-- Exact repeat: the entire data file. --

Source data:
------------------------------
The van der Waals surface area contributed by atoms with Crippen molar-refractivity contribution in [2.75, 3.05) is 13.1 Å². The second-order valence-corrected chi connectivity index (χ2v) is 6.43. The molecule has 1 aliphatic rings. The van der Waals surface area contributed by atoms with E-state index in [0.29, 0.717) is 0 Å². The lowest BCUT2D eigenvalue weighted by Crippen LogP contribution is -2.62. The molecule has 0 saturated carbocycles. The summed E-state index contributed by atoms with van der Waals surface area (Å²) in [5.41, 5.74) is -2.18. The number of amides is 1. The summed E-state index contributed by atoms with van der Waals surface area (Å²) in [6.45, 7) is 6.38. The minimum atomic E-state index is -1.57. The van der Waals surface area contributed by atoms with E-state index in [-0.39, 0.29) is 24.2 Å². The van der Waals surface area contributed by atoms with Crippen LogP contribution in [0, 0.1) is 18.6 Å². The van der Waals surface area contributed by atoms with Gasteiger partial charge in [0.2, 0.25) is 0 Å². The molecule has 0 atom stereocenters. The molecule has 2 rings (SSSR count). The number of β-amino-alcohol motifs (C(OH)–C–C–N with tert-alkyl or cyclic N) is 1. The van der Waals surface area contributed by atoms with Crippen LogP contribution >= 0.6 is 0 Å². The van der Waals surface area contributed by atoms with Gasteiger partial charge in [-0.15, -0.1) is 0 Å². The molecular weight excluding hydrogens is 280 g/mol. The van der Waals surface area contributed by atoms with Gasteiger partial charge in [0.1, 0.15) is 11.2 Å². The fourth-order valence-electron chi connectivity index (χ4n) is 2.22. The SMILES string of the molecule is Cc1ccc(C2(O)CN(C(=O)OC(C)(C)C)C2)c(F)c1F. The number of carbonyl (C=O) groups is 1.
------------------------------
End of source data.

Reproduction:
The van der Waals surface area contributed by atoms with Crippen molar-refractivity contribution in [2.75, 3.05) is 13.1 Å². The second-order valence-corrected chi connectivity index (χ2v) is 6.43. The molecule has 1 aliphatic rings. The van der Waals surface area contributed by atoms with E-state index in [0.29, 0.717) is 0 Å². The lowest BCUT2D eigenvalue weighted by Crippen LogP contribution is -2.62. The molecule has 0 saturated carbocycles. The summed E-state index contributed by atoms with van der Waals surface area (Å²) in [5.41, 5.74) is -2.18. The number of amides is 1. The summed E-state index contributed by atoms with van der Waals surface area (Å²) in [6.45, 7) is 6.38. The minimum atomic E-state index is -1.57. The van der Waals surface area contributed by atoms with E-state index in [-0.39, 0.29) is 24.2 Å². The van der Waals surface area contributed by atoms with Crippen LogP contribution in [0, 0.1) is 18.6 Å². The van der Waals surface area contributed by atoms with Gasteiger partial charge in [0.2, 0.25) is 0 Å². The molecule has 0 atom stereocenters. The molecule has 2 rings (SSSR count). The number of β-amino-alcohol motifs (C(OH)–C–C–N with tert-alkyl or cyclic N) is 1. The van der Waals surface area contributed by atoms with Crippen LogP contribution >= 0.6 is 0 Å². The van der Waals surface area contributed by atoms with Gasteiger partial charge in [-0.15, -0.1) is 0 Å². The molecular weight excluding hydrogens is 280 g/mol. The van der Waals surface area contributed by atoms with Gasteiger partial charge in [0.1, 0.15) is 11.2 Å². The fourth-order valence-electron chi connectivity index (χ4n) is 2.22. The SMILES string of the molecule is Cc1ccc(C2(O)CN(C(=O)OC(C)(C)C)C2)c(F)c1F. The number of carbonyl (C=O) groups is 1.